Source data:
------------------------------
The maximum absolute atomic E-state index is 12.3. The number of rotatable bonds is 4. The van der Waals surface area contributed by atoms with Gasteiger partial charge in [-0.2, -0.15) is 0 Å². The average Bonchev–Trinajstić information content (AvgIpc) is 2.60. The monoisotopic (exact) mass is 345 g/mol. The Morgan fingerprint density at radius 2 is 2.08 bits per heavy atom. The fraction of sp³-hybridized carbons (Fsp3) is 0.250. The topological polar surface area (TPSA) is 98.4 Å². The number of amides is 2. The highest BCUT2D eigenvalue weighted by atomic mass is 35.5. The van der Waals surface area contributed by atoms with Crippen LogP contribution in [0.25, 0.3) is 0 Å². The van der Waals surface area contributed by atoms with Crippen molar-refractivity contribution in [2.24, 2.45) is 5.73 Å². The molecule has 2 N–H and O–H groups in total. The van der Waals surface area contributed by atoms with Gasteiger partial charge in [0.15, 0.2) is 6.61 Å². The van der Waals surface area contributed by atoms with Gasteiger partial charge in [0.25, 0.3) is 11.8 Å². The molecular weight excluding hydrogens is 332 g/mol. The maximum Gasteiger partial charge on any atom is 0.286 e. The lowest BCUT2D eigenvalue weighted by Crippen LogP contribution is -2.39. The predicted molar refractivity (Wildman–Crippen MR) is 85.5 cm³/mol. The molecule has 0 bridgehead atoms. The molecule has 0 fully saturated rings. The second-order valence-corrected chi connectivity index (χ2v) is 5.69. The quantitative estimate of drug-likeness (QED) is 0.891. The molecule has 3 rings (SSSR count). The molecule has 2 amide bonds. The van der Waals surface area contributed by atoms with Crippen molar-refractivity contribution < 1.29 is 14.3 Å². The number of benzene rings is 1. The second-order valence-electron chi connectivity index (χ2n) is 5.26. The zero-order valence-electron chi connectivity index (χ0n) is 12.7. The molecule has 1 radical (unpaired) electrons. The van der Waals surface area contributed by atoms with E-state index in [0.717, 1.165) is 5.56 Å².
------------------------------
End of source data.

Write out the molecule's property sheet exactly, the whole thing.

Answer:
The maximum absolute atomic E-state index is 12.3. The number of rotatable bonds is 4. The van der Waals surface area contributed by atoms with Gasteiger partial charge in [-0.2, -0.15) is 0 Å². The average Bonchev–Trinajstić information content (AvgIpc) is 2.60. The monoisotopic (exact) mass is 345 g/mol. The Morgan fingerprint density at radius 2 is 2.08 bits per heavy atom. The fraction of sp³-hybridized carbons (Fsp3) is 0.250. The topological polar surface area (TPSA) is 98.4 Å². The number of amides is 2. The highest BCUT2D eigenvalue weighted by atomic mass is 35.5. The van der Waals surface area contributed by atoms with Crippen LogP contribution in [0.25, 0.3) is 0 Å². The van der Waals surface area contributed by atoms with Crippen molar-refractivity contribution in [2.24, 2.45) is 5.73 Å². The molecule has 2 N–H and O–H groups in total. The van der Waals surface area contributed by atoms with Gasteiger partial charge in [0.15, 0.2) is 6.61 Å². The van der Waals surface area contributed by atoms with Gasteiger partial charge in [0.25, 0.3) is 11.8 Å². The molecular weight excluding hydrogens is 332 g/mol. The maximum Gasteiger partial charge on any atom is 0.286 e. The lowest BCUT2D eigenvalue weighted by Crippen LogP contribution is -2.39. The predicted molar refractivity (Wildman–Crippen MR) is 85.5 cm³/mol. The molecule has 0 bridgehead atoms. The molecule has 0 fully saturated rings. The second-order valence-corrected chi connectivity index (χ2v) is 5.69. The quantitative estimate of drug-likeness (QED) is 0.891. The molecule has 3 rings (SSSR count). The molecule has 2 amide bonds. The van der Waals surface area contributed by atoms with Crippen molar-refractivity contribution < 1.29 is 14.3 Å². The number of benzene rings is 1. The second-order valence-electron chi connectivity index (χ2n) is 5.26. The zero-order valence-electron chi connectivity index (χ0n) is 12.7. The molecule has 1 radical (unpaired) electrons. The van der Waals surface area contributed by atoms with E-state index in [0.717, 1.165) is 5.56 Å².